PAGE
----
In all decisions, we bring our context with us. Layers of context, from what we read about that morning to who our heroes were growing up. We don't realize how much context we assume in our communications, and in our code.
One time I taught someone how to make the Baby Vampire face. It involves poking out both corners of my lower lip, so they stick up like poky gums. Very silly. To my surprise, the person couldn't do it. They could only poke one side of the lower lip out at a time.
Turns out, few outside my family can make this face. My mom can do it, my sister can do it, my daughters can do it - so it came as a complete surprise to me when someone couldn't. There is a lip-flexibility that's part of my context, always has been, and I didn't even realize it.
Another time, I worked with a bunch of biologists. Molecular biology is harder than any business domain I've encountered. The biologists talked fluently amongst themselves about phylogenies and BLAST and PTAM and heterology and I'm making this up now. They shared all this context, and it startled them when developers were dumbfounded by the quantity of it.
Shared context is fantastic for communication. The biologists spoke amongst themselves at a higher level than with others. Unshared context, when I don't realize I'm drawing on a piece others don't share, is a disaster for communication. On the other hand, if I can draw on context that others don't have, and I can explain it, then I add a source of information and naming to the team.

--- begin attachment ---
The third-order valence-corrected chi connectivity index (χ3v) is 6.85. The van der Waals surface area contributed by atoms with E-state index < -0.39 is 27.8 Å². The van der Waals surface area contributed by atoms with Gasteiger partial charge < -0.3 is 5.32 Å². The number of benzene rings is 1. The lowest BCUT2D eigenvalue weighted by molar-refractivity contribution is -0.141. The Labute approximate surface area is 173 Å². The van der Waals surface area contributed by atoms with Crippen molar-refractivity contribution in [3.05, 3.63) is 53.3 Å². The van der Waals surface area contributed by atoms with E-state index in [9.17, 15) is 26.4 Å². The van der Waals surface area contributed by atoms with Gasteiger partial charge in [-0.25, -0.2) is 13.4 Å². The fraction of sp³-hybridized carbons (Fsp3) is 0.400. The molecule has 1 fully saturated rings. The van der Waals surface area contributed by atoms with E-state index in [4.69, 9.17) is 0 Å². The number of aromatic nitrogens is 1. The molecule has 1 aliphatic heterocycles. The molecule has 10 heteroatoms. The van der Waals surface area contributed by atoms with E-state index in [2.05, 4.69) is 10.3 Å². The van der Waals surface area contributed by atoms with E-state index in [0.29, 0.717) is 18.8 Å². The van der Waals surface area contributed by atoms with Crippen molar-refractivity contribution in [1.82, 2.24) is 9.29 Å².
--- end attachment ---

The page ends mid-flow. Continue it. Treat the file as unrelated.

In teams, it's tempting to form shared context around coincidental similarities. The shows we watched growing up, the movies we like, the beer we drink. The culture we all grew up in, the culture we are now immersed in. It gives us a feeling of belonging and connection, shared metaphors to communicate in. It's much easier than communicating with someone from a different culture. There, we have no idea how many assumptions we're making, how much unshared context there is.
Building a team around incidental shared context is cheating. It keeps all the worst of context: the assumptions we don't know we're making. It deprives us of the best of unshared context: the stock of models and ideas and values that one person alone can't hold.
Instead, build a deliberate shared context. Like the biologists have: a context around the business domain, the programming language we use, the coding styles and conventions that make the work flow, that make the code comprehensible. Team culture is important; we should understand each others' code through a shared context that's created deliberately.
Eschew incidental shared context by aiming for a diverse team. Create consciously a context that's conducive to the work.